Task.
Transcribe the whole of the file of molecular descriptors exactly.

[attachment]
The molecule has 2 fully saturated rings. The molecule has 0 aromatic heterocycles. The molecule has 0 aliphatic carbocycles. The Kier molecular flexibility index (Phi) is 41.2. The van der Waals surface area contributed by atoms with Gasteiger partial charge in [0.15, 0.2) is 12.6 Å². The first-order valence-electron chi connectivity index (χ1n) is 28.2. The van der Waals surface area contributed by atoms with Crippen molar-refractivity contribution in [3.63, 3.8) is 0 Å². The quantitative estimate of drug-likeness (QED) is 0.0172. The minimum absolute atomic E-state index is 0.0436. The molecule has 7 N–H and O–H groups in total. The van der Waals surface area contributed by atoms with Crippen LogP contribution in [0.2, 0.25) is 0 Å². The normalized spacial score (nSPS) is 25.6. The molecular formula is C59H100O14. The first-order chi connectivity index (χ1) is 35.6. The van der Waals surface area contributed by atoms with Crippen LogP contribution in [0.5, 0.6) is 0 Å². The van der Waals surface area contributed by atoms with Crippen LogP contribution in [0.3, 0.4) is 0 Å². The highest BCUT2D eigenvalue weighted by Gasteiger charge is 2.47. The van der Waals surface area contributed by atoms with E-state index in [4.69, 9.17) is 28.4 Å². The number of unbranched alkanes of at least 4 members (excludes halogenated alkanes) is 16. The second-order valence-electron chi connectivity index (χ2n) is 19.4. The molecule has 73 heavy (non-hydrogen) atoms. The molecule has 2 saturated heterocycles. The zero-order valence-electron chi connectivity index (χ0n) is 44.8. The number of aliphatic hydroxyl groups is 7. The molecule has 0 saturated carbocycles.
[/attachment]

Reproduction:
The molecule has 2 fully saturated rings. The molecule has 0 aromatic heterocycles. The molecule has 0 aliphatic carbocycles. The Kier molecular flexibility index (Phi) is 41.2. The van der Waals surface area contributed by atoms with Gasteiger partial charge in [0.15, 0.2) is 12.6 Å². The first-order valence-electron chi connectivity index (χ1n) is 28.2. The van der Waals surface area contributed by atoms with Crippen molar-refractivity contribution in [3.63, 3.8) is 0 Å². The quantitative estimate of drug-likeness (QED) is 0.0172. The minimum absolute atomic E-state index is 0.0436. The molecule has 7 N–H and O–H groups in total. The van der Waals surface area contributed by atoms with Crippen LogP contribution in [0.2, 0.25) is 0 Å². The normalized spacial score (nSPS) is 25.6. The molecular formula is C59H100O14. The first-order chi connectivity index (χ1) is 35.6. The van der Waals surface area contributed by atoms with Crippen LogP contribution in [0.5, 0.6) is 0 Å². The van der Waals surface area contributed by atoms with Crippen LogP contribution in [0.3, 0.4) is 0 Å². The highest BCUT2D eigenvalue weighted by Gasteiger charge is 2.47. The van der Waals surface area contributed by atoms with E-state index in [4.69, 9.17) is 28.4 Å². The number of unbranched alkanes of at least 4 members (excludes halogenated alkanes) is 16. The second-order valence-electron chi connectivity index (χ2n) is 19.4. The molecule has 73 heavy (non-hydrogen) atoms. The molecule has 2 saturated heterocycles. The zero-order valence-electron chi connectivity index (χ0n) is 44.8. The number of aliphatic hydroxyl groups is 7. The molecule has 0 saturated carbocycles.